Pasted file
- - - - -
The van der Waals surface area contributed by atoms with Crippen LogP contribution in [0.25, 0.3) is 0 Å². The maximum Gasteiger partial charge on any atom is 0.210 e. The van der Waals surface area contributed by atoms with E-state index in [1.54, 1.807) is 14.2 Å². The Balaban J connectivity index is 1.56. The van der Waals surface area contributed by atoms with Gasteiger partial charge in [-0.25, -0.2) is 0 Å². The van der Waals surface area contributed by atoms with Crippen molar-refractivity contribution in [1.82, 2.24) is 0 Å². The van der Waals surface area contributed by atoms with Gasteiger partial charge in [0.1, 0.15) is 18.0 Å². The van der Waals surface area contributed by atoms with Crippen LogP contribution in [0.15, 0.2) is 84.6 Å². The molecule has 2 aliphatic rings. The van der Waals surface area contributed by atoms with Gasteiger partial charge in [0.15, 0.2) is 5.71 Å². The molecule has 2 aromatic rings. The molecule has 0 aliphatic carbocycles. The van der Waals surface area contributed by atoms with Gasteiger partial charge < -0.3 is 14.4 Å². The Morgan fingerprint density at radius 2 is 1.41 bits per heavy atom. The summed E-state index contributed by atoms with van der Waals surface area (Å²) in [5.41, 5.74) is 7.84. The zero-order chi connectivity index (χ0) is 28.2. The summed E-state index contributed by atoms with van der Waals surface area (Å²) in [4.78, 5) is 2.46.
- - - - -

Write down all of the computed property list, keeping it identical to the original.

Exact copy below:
The van der Waals surface area contributed by atoms with Crippen LogP contribution in [0.25, 0.3) is 0 Å². The maximum Gasteiger partial charge on any atom is 0.210 e. The van der Waals surface area contributed by atoms with E-state index in [1.54, 1.807) is 14.2 Å². The Balaban J connectivity index is 1.56. The van der Waals surface area contributed by atoms with Gasteiger partial charge in [-0.25, -0.2) is 0 Å². The van der Waals surface area contributed by atoms with Crippen molar-refractivity contribution in [1.82, 2.24) is 0 Å². The van der Waals surface area contributed by atoms with Gasteiger partial charge in [0.1, 0.15) is 18.0 Å². The van der Waals surface area contributed by atoms with Crippen LogP contribution in [0.15, 0.2) is 84.6 Å². The molecule has 2 aliphatic rings. The van der Waals surface area contributed by atoms with Gasteiger partial charge in [0.15, 0.2) is 5.71 Å². The molecule has 2 aromatic rings. The molecule has 0 aliphatic carbocycles. The van der Waals surface area contributed by atoms with Gasteiger partial charge < -0.3 is 14.4 Å². The Morgan fingerprint density at radius 2 is 1.41 bits per heavy atom. The summed E-state index contributed by atoms with van der Waals surface area (Å²) in [5.41, 5.74) is 7.84. The zero-order chi connectivity index (χ0) is 28.2. The summed E-state index contributed by atoms with van der Waals surface area (Å²) in [4.78, 5) is 2.46.